Virgin Mobile’s advert allows the viewer to take control by blinking. Using webcam technology, the ad’s script remains the same, but the setting and actors alter dramatically every time the viewer blinks. There are plenty of scenes to work through – some stranger than others.
The NFC ring enables wearers to balance data protection and sharing – from unlocking doors and mobile phones, to transferring information to link people. It acts like part of the body, and requires no updating or charging.
In a world of austerity and grown up responsibility, we are seeing the increasing desire to let go, to let loose and indulge in childlike freedom or sheer hedonistic joy.
Iconic boot makers, Dr Marten’s pushed their rebellious character into a much more child-like space by using characters from kid’s comic The Beano on their shoes and in their adverts.
At The End of the World Party guests are encouraged to party like its their last night on earth, and do the things they’ve always wanted to do but never dared.
We are seeking and discovering ever smarter and more efficient ways to solve age old issues – such as keeping fit, lack of space, and limited resources. The results are sleeker, quicker and utilise things that have previously been ignored.
The Pigeon Tower is a creative solution to the growing number of pigeons in urban cities. The feathered pests are transformed into a valuable resource. The tower puts the waste from the pigeons back into the nutrient cycle as an urban natural fertiliser.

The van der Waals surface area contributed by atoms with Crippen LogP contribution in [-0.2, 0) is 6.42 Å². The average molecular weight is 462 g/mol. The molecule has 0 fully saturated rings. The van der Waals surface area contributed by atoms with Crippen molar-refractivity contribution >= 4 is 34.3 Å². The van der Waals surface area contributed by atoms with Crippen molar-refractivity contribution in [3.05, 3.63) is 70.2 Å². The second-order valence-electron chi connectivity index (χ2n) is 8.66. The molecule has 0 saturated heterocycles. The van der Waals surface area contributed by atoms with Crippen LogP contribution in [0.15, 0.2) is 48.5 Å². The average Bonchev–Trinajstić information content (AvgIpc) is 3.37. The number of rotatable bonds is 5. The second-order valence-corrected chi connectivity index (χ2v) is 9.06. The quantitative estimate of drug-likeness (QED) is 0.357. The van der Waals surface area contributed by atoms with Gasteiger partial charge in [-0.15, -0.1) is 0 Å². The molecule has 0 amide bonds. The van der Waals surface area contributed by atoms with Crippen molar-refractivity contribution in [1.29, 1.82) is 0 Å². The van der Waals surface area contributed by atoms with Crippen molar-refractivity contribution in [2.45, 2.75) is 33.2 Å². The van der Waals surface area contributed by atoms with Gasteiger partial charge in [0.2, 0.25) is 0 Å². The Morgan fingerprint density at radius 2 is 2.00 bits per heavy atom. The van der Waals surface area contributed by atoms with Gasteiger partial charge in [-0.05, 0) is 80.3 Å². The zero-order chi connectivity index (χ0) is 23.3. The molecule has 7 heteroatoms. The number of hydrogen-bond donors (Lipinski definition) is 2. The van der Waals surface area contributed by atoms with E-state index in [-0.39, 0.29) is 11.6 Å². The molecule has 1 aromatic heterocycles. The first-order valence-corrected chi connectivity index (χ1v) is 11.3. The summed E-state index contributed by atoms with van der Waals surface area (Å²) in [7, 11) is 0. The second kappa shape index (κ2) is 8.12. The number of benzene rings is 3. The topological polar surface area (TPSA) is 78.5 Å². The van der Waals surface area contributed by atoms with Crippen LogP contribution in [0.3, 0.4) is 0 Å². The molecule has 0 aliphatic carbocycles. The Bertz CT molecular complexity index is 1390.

Climate CoLab is an online forum developed by MIT – it brings large numbers of citizens together to develop creative solutions to complex problems. It allows people to stimulate the effects of different courses of action, discuss issues, rate each other’s ideas and enter competitions for the best new idea.
The New Industrial Revolution
Science is no longer a closed world, just for geeks. Digital and technological advances are enabling us to create in new ways – leading to new creative forms, and helping us see a new appreciation of the digital as a thing of beauty.
The Code Club is a Nationwide volunteer-led after school coding club for children aged 9 to 11. It teaches children how to make computer games, animations and websites. Eventually, the children become in control of content.
UK Supermarket Asda is trialling a new 3D printer service that allows customers to scan and print anything in ceramic. They anticipate mini versions of people and pets will be the main draw.
In a world full of buzz and surface interactions, people are seeking more depth and meaning. They are craving time away from the stimulus of the internet, making their leisure time more about self-development, and taking their own ethical responsibilities seriously.
Undigitize Me is a think tank dedicated to raising awareness of smartphone addiction and researching methods for its treatment and rehabilitation. Their recent campaign published photos sent in of people doing daily activities with their phones faced down.
In an age of increasing individualism, Sunday Assembly has found an ever-growing audience for its secular sermons. People are attracted by the offer of a community experience of religion for those who don’t believe in a higher power. Their mission is to ‘help everyone find and fulfil their full potential’.